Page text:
Staring Night: Queen Victoria's Late-Life Depression (Paperback)
From the Introduction:
What were the facets of Queen Victoria's character and position that resulted in her name encapsulating the values of an entire era? There was her unique status as a female sovereign (the fifth since 1066); her longevity; and the brilliant political and military successes that had been achieved in her name. Then, the Queen was gifted with precisely those personal qualities that she admired in the young Princess May of Teck, * whom she enthusiastically appraised in 1890 as a bride for her grandson, Prince Albert Victor of Wales, heir to the heir apparent in the direct line to the throne. As a potential Queen Consort, May personified Queen Victoria's own ideals. In a letter to her daughter Vicky, the Queen described May as "the reverse of oberflachlich shallow]...May is a particularly nice girl...reserved 'til you know her well...always occupied... and] well-informed" (Pope-Hennessy, 1959, p. 207). In fact, May Teck was almost phobically shy, as was the Queen herself, but the public reserve, the resolute seriousness, the earnest striving to do that which seemed to her right and just-those are among the signature aspects of temperament that Queen Victoria shared with Princess May.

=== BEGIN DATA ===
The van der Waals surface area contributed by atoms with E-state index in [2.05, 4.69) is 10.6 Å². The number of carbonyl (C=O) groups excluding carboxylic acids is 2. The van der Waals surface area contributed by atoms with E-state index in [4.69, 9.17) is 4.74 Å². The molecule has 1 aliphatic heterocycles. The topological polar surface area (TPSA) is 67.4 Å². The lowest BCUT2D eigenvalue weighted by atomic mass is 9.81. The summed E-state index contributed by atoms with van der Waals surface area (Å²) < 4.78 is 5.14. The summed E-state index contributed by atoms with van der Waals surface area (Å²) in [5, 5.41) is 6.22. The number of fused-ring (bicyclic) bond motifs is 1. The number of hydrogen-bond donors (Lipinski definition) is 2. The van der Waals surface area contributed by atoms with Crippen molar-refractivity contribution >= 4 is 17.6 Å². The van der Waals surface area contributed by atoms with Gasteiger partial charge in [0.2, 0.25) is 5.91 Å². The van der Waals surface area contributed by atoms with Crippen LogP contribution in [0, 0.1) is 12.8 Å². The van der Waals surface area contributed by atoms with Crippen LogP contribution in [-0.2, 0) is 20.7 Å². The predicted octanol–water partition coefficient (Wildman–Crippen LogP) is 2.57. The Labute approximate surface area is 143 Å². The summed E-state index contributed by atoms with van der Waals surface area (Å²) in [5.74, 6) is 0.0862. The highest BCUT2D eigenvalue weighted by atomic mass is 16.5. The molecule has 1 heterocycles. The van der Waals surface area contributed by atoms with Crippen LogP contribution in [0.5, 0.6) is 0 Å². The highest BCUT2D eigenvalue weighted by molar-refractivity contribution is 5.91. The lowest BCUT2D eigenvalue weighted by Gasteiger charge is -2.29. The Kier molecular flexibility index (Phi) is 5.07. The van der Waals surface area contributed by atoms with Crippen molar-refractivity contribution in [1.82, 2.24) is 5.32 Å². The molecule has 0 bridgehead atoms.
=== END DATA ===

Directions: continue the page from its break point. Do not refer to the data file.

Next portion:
From the age of 42 until the end of her life Queen Victoria embraced widowhood as her principal personal identity. The birthday of Prince Albert and the anniversary of his death became the anchor points of her calendar, two focal events around which everything else in her life was organized. Both dates were observed almost religiously by the Queen for the remainder of her life and with increasing emotion as her years of widowhood advanced.
It is perhaps the famous portrait by the Austrian painter Heinrich von Angeli that best encompasses Queen Victoria's dual post-Albert identities as widow and Queen Regnant, displaying her black mourner's dress and lace bridal veil, as well as the Sovereign's distinctive Garter sash. This evocative portrait was commissioned in 1899, at a time when Queen Victoria was free from serious depression, having largely recovered from her prolonged grief over Albert's death by the early 1880s. Nevertheless, the Queen's facial expression in the von Angeli portrait evokes weariness and vulnerability. Reproduced on the cover of this book, the picture also portends Victoria's immediate future: In the final 5 months of her life the Queen was to be in a continuous state of mourning as new losses mounted. A Romantic in a decidedly post-Romantic era, Queen Victoria in old age was to confront these new bereavements in her own emotive and hyperbolic style.